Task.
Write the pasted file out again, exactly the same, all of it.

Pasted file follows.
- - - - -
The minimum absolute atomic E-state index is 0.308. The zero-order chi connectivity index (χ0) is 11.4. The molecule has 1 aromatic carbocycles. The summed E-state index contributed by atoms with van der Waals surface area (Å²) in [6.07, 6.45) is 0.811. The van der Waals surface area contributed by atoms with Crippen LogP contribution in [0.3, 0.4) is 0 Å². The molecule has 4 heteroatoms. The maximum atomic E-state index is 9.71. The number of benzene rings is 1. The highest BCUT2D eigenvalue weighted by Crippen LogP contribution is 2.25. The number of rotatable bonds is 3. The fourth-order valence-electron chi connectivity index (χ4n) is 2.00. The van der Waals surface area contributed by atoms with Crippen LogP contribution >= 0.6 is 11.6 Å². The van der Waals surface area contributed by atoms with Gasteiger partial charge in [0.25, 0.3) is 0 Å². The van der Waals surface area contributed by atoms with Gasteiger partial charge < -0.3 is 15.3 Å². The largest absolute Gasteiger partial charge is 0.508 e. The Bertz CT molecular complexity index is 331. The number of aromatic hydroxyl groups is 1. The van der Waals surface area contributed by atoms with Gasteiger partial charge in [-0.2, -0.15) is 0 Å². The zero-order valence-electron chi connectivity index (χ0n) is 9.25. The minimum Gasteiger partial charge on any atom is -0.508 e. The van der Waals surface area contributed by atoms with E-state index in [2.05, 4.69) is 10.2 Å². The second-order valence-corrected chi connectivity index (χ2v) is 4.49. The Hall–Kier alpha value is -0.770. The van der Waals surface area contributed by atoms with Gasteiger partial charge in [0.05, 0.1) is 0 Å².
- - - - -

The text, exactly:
The minimum absolute atomic E-state index is 0.308. The zero-order chi connectivity index (χ0) is 11.4. The molecule has 1 aromatic carbocycles. The summed E-state index contributed by atoms with van der Waals surface area (Å²) in [6.07, 6.45) is 0.811. The van der Waals surface area contributed by atoms with Crippen LogP contribution in [0.3, 0.4) is 0 Å². The molecule has 4 heteroatoms. The maximum atomic E-state index is 9.71. The number of benzene rings is 1. The highest BCUT2D eigenvalue weighted by Crippen LogP contribution is 2.25. The number of rotatable bonds is 3. The fourth-order valence-electron chi connectivity index (χ4n) is 2.00. The van der Waals surface area contributed by atoms with Crippen LogP contribution >= 0.6 is 11.6 Å². The van der Waals surface area contributed by atoms with Gasteiger partial charge in [0.25, 0.3) is 0 Å². The van der Waals surface area contributed by atoms with Gasteiger partial charge < -0.3 is 15.3 Å². The largest absolute Gasteiger partial charge is 0.508 e. The Bertz CT molecular complexity index is 331. The number of aromatic hydroxyl groups is 1. The van der Waals surface area contributed by atoms with Gasteiger partial charge in [-0.2, -0.15) is 0 Å². The zero-order valence-electron chi connectivity index (χ0n) is 9.25. The minimum Gasteiger partial charge on any atom is -0.508 e. The van der Waals surface area contributed by atoms with E-state index in [2.05, 4.69) is 10.2 Å². The second-order valence-corrected chi connectivity index (χ2v) is 4.49. The Hall–Kier alpha value is -0.770. The van der Waals surface area contributed by atoms with Gasteiger partial charge in [0.05, 0.1) is 0 Å².